Starting Gate: How to Successfully Begin Product Design

Clearly, the most critical phase of any design project is the first step. At the starting gate is when you set the all-important criteria and some concepts for your product design. Accurately defining specifications is absolutely essential for launching any successful industrial design project.

The first step is clearly defining what it is you’re after because without knowing that, you’ll never get it. It’s surprising, but this step is either trivialized or omitted in the design process.

I often work with companies developing a new product based on a sketchy description of what it is and how it should perform. It’s my responsibility to assist them in investing time and money to clearly defining a comprehensive product specification document.

Companies that don’t perform this critical step will frequently add product requirements as the project evolves. And that results in multiple problems including delays, extensive redesign, added development cost, and sometimes major tooling revisions.

Typically, a loose set of specifications will describe a product in extremely oversimplified terms. That can lead to serious omissions in testing, function, aesthetics, or safety resulting in failure. An industrial design project without a well-defined set of specifications is like taking an ocean trip with no navigational equipment. Projects usually end up in chaos, poorly managed, highly inefficient, and with terrible end results.

So how do you develop a well-planned project?

How to Do “Right From the Start” Product Design

Well-defined specifications must be logically organized. It’s based on the information being documented, easily amended, easily updated, based on facts, and based on well-researched information. In addition, they should also include some level of risk assessment, budgetary guidelines, schedule, options, and prioritized product requirements. Specifications don’t have to be long booklets, but they should be comprehensive.

Ideally, specs should be segregated into sections that are assigned to specialists familiar with that area of knowledge or skill set. For example, a materials specialist may outline all the parameters associated with material selection and performance. A human factors specialist may focus on the user interface, safety and comfort. A structural engineer may define structural requirements under various environmental conditions. A regulatory specialist would address all national and international requirements. A program manager would examine the project from a level of resources, scheduling, cost and risk.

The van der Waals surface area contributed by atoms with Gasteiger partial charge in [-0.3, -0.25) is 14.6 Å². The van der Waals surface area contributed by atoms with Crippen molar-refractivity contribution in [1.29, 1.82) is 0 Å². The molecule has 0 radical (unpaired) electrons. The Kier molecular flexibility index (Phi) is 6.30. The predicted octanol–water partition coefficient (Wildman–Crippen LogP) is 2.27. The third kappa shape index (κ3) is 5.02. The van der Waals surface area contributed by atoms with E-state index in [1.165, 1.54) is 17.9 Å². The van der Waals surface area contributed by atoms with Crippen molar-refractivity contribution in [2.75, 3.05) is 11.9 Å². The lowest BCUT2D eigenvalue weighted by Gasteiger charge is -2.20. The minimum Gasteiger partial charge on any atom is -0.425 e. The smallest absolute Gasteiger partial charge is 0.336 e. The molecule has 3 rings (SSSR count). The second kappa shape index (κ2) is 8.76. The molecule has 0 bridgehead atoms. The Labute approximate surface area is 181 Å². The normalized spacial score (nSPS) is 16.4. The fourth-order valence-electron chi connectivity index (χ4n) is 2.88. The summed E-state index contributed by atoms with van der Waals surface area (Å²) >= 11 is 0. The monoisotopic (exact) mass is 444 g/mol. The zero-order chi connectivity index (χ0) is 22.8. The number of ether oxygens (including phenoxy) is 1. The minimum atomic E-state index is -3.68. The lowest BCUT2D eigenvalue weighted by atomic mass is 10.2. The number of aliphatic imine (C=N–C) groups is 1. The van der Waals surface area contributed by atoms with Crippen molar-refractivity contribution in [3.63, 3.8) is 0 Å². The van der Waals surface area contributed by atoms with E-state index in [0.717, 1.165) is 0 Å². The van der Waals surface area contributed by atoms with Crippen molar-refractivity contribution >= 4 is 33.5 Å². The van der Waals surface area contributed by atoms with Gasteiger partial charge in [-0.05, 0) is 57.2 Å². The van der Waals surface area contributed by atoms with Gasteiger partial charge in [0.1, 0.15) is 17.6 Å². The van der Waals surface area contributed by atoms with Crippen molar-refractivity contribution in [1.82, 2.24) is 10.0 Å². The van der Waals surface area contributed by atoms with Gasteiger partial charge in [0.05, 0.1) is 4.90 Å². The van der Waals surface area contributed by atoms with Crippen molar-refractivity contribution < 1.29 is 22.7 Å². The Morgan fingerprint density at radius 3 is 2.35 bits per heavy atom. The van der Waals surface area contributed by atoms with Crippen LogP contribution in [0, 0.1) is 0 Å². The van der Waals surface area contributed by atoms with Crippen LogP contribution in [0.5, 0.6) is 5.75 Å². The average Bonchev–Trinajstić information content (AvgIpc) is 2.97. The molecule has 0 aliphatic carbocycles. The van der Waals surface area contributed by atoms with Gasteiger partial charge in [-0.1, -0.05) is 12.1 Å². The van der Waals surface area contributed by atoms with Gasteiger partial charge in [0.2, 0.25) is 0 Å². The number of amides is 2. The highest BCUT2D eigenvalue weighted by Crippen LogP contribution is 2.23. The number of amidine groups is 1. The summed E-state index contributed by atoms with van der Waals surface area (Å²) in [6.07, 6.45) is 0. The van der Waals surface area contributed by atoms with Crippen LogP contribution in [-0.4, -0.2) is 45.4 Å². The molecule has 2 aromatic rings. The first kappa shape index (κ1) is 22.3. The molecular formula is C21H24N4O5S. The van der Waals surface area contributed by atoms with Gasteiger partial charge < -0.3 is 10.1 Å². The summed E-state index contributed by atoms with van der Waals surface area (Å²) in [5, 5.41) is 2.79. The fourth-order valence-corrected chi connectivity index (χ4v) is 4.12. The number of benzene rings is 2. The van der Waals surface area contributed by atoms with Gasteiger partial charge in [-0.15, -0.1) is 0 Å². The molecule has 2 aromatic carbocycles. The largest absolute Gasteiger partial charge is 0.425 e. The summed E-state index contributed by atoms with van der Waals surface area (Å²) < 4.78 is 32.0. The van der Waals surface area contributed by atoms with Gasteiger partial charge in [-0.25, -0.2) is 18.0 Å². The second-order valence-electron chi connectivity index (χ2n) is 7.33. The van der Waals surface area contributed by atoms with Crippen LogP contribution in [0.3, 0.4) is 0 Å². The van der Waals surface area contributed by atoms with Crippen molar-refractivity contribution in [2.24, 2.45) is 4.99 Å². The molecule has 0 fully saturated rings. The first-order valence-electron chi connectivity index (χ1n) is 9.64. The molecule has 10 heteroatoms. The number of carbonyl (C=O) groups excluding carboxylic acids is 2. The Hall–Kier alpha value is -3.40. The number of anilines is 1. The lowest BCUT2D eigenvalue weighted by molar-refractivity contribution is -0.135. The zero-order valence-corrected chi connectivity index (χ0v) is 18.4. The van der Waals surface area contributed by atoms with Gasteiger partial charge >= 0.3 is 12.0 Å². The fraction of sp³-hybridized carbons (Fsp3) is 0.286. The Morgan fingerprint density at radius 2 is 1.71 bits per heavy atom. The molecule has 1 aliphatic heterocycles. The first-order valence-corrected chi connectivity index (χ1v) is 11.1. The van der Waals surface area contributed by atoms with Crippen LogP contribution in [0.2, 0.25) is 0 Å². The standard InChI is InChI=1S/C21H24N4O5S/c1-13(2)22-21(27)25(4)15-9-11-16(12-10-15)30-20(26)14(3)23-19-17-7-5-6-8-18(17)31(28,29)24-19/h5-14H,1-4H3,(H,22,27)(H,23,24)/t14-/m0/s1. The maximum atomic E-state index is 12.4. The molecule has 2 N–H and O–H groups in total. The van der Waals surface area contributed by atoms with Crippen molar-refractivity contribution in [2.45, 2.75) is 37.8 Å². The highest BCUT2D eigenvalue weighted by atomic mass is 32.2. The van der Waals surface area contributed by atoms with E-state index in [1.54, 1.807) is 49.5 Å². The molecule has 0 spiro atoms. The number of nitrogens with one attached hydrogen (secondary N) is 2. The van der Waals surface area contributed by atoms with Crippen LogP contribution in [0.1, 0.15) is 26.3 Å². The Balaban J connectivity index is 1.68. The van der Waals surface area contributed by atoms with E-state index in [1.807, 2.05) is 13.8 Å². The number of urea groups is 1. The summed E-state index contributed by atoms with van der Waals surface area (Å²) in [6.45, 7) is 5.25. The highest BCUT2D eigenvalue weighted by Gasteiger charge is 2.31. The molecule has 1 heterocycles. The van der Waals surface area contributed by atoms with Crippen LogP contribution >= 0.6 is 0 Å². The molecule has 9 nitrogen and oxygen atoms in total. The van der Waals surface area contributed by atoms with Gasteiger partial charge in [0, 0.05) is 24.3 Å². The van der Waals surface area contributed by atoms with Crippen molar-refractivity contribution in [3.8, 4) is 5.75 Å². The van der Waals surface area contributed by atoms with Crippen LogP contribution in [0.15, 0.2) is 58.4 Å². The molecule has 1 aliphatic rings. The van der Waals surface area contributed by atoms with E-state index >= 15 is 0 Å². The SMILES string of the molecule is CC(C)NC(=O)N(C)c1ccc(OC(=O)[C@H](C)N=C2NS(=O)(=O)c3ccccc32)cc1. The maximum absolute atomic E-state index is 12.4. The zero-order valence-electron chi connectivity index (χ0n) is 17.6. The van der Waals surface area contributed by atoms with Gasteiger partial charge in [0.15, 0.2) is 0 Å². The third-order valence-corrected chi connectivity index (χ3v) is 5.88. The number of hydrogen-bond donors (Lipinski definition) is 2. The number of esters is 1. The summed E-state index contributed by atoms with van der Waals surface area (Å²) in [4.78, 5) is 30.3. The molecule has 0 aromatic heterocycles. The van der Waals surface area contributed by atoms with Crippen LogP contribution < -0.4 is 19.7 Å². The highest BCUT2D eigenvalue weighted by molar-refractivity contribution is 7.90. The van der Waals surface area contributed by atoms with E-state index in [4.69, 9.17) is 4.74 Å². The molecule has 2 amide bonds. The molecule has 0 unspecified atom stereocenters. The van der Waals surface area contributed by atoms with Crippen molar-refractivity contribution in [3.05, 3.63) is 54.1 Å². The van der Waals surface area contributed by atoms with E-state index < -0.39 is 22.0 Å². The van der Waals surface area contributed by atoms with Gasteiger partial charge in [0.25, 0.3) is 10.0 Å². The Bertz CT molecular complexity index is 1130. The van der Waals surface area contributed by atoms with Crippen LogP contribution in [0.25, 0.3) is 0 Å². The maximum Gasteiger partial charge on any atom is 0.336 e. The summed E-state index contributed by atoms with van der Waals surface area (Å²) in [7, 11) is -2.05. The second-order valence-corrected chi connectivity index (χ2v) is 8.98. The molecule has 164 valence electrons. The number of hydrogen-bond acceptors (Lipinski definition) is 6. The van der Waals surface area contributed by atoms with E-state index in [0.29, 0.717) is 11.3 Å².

The creation of a product specification document is an essential component of the industrial product design history that could serve as an invaluable piece of due diligence evidence in any future litigation.

I’ve written many product specifications throughout my career and have appreciated the multiple benefits of these documents. An interesting phenomenon occurs during this process as I realize the multitude of parameters involved in how the product could be used. I used the word “could” versus “will” because it’s important to design for the unexpected.

Comprehensive product specifications include a wide range of parameters, expertise and knowledge. They should also be written as a living document that can be updated as the project develops. Any or all amendments in the industrial design process need to be managed and controlled by an assigned individual.

For every new product design project, invest the necessary time in a well-written set of specifications. This critical first design step will save you tens of thousands of dollars in development cost, and guide you to a successful product launch.

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